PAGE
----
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  5. Good advice. Self publishing has created a cottage industry of folks who claim to be able to help you with your book. In some cases, that’s good. One of the reasons why self publishing is so viable now is that authors are able to hire help from editors and illustrators, designers, etc.

    But the downside is there are a lot of hucksters who will take advantage. Buyer beware!

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  6. Thank you Jack as always you have hit the nail. It is a minefield, and I have had a few near misses I am now very loath to take advantage of any offers unless I know the people. I have translated some of my books then got some of the ‘locals’ (Spanish) to read them, let me know where the faults are so I can correct them, I THEN ask another person (including my Spanish teacher) to read the book just to make sure nothing was missed – something usually is. Now the definition of an ‘expert’ the person in a room full of people who knows more about a subject than anybody else there.

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    1. Great point! I’m a little nervous about hiring someone to translate my book into another language. I would have to know the person or know the people who are recommending them. And even then, I’d want someone I know and trust to read the translation before publishing.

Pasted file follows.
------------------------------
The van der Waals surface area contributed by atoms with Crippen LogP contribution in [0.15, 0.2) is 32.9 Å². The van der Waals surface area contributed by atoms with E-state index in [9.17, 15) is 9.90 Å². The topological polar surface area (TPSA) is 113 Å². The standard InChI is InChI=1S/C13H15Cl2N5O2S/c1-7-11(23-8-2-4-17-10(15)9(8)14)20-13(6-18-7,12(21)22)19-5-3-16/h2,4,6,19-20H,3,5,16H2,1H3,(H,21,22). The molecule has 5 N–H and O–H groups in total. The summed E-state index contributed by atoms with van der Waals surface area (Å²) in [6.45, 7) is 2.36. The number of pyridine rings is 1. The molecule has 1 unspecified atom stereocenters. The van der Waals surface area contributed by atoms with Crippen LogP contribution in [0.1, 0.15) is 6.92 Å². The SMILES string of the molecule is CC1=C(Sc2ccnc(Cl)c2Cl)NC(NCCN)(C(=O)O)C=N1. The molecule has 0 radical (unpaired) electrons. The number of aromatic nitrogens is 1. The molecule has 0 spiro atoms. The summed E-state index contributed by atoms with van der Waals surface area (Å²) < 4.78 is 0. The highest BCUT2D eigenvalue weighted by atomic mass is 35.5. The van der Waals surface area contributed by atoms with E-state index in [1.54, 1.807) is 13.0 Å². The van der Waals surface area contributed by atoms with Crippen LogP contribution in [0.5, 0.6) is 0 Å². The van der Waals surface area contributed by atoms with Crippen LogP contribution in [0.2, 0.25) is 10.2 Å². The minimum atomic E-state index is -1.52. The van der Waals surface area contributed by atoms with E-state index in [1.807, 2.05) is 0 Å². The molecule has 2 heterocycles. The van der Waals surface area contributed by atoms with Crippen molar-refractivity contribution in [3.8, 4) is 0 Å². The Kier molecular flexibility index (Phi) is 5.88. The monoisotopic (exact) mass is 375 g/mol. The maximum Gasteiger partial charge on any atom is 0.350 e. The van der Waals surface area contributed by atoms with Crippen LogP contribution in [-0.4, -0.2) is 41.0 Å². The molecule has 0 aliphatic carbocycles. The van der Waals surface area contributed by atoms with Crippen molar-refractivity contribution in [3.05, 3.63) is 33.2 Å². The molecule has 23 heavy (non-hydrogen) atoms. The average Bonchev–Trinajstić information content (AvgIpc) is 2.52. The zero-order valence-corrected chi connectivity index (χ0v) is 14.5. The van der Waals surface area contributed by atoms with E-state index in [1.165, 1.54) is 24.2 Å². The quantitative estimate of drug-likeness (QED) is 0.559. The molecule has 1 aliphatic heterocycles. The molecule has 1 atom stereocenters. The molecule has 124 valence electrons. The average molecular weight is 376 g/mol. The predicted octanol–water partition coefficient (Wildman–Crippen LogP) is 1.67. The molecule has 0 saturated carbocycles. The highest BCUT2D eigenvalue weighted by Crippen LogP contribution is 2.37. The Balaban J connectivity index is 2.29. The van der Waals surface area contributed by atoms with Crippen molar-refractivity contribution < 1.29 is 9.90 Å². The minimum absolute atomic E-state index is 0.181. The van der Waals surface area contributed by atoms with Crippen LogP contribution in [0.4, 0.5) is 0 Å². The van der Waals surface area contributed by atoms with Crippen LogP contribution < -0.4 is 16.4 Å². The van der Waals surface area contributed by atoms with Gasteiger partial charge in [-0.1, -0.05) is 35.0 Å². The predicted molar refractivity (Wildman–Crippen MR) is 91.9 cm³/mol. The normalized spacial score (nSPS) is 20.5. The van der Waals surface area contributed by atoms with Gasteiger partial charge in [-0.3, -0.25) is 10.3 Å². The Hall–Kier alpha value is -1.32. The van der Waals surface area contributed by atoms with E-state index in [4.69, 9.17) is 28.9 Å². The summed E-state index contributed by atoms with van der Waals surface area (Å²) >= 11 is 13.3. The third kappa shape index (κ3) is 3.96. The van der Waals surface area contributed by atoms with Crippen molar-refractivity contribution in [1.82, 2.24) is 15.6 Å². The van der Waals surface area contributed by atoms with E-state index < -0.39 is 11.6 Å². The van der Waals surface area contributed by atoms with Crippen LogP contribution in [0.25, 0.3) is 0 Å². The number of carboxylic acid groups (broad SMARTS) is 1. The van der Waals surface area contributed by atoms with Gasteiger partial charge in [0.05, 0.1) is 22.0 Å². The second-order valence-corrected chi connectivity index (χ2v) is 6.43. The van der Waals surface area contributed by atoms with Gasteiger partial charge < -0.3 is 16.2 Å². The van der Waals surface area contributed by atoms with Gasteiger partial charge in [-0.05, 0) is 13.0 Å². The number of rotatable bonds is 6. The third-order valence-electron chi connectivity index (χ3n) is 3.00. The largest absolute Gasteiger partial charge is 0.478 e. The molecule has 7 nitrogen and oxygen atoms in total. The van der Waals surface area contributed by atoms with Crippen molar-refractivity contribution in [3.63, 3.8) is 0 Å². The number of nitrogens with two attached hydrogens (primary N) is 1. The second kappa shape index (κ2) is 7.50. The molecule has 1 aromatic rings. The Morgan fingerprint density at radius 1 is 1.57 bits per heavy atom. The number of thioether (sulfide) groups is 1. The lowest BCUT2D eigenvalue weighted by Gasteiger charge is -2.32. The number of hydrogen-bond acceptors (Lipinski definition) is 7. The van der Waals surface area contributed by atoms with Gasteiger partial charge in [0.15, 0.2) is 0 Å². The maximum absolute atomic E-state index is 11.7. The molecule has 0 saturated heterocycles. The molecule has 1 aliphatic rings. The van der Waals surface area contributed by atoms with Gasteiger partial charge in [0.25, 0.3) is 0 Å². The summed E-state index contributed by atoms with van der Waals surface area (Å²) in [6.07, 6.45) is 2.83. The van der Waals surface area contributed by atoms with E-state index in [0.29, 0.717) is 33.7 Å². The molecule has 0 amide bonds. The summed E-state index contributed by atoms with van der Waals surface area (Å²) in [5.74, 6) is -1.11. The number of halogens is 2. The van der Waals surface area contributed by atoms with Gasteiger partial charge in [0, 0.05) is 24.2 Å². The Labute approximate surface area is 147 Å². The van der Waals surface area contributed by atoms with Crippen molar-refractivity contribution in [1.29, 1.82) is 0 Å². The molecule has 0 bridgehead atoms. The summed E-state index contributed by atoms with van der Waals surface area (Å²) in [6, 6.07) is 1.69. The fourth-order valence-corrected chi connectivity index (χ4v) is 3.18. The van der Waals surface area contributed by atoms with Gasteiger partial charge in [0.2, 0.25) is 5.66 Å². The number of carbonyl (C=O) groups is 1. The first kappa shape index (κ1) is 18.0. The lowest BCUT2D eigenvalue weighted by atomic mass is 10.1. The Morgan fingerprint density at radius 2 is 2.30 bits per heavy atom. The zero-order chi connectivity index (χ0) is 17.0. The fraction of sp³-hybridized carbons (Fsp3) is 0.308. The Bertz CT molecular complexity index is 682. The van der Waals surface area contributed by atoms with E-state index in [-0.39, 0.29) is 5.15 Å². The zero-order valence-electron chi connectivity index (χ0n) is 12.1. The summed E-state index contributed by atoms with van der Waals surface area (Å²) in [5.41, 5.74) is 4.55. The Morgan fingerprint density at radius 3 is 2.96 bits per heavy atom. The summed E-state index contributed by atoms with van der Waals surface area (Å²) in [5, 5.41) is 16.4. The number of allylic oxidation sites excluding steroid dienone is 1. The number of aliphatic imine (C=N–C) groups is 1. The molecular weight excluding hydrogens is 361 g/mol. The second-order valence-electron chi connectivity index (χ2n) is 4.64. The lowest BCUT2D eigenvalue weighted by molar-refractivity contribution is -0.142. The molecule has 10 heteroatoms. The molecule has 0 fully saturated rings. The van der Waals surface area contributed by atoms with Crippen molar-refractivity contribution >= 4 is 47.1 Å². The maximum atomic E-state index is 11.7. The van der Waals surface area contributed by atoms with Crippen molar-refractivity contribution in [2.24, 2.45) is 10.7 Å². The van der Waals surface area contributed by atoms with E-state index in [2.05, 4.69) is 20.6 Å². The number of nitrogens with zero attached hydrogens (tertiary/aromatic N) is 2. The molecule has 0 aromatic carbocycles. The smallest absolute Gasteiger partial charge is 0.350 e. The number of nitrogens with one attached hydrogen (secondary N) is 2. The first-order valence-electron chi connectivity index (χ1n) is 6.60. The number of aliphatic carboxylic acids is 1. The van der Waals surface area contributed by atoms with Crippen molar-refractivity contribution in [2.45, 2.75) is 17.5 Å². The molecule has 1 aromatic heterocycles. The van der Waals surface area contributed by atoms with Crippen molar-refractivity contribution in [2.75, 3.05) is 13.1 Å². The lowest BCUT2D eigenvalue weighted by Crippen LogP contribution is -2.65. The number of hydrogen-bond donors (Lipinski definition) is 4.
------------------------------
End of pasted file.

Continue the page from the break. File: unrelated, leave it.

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  7. I stopped reading all the writing magazines. It seems like the same material is regurgitated out in a different way. It was all too frustrating and exasperating for me. I have no money (it all goes to groceries for my sons that refuse to stop growing) so I have to do everything myself. I love the writing part but can’t tolerate the fact that there are so many people out there trying to make a buck off of me. I only trust other writers, in the same boat as myself – trying to get their books out there for the world to read.

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  8. “Always trust your instincts as a writer. You are the expert when it comes to doing what is best for you.”

    Not only that, but it’s your name that’s going to be on the jacket. Movie directors sometimes get the benefit of the doubt about glitches — studio interference, etc. — let alone screenwriters, who everybody knows have no say over anything, but a novelist is assumed to be responsible for what’s in the book. For better or worse.